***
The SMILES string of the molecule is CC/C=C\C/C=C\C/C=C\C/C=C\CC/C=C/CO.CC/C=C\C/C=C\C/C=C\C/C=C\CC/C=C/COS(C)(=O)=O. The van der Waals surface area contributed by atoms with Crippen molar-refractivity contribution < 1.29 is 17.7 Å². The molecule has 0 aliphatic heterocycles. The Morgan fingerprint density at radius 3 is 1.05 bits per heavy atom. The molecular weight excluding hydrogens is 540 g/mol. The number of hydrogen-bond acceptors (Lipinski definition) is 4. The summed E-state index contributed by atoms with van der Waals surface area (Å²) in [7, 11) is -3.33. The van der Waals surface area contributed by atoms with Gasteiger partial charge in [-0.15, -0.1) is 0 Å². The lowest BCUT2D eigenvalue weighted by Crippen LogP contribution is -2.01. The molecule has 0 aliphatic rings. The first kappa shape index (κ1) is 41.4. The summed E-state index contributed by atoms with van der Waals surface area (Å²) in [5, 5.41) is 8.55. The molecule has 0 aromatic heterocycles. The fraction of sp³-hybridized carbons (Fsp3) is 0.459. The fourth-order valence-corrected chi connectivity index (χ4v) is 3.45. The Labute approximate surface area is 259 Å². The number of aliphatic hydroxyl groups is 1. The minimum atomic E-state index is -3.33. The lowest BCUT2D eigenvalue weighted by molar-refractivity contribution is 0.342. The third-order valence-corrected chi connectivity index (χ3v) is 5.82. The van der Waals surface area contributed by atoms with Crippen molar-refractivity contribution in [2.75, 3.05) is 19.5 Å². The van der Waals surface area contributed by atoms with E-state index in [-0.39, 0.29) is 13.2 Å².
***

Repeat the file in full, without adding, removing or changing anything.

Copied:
The SMILES string of the molecule is CC/C=C\C/C=C\C/C=C\C/C=C\CC/C=C/CO.CC/C=C\C/C=C\C/C=C\C/C=C\CC/C=C/COS(C)(=O)=O. The van der Waals surface area contributed by atoms with Crippen molar-refractivity contribution < 1.29 is 17.7 Å². The molecule has 0 aliphatic heterocycles. The Morgan fingerprint density at radius 3 is 1.05 bits per heavy atom. The molecular weight excluding hydrogens is 540 g/mol. The number of hydrogen-bond acceptors (Lipinski definition) is 4. The summed E-state index contributed by atoms with van der Waals surface area (Å²) in [7, 11) is -3.33. The van der Waals surface area contributed by atoms with Gasteiger partial charge in [-0.15, -0.1) is 0 Å². The lowest BCUT2D eigenvalue weighted by Crippen LogP contribution is -2.01. The molecule has 0 aliphatic rings. The first kappa shape index (κ1) is 41.4. The summed E-state index contributed by atoms with van der Waals surface area (Å²) in [5, 5.41) is 8.55. The molecule has 0 aromatic heterocycles. The fraction of sp³-hybridized carbons (Fsp3) is 0.459. The fourth-order valence-corrected chi connectivity index (χ4v) is 3.45. The Labute approximate surface area is 259 Å². The number of aliphatic hydroxyl groups is 1. The minimum atomic E-state index is -3.33. The lowest BCUT2D eigenvalue weighted by molar-refractivity contribution is 0.342. The third-order valence-corrected chi connectivity index (χ3v) is 5.82. The van der Waals surface area contributed by atoms with Crippen molar-refractivity contribution in [2.75, 3.05) is 19.5 Å². The van der Waals surface area contributed by atoms with E-state index in [-0.39, 0.29) is 13.2 Å².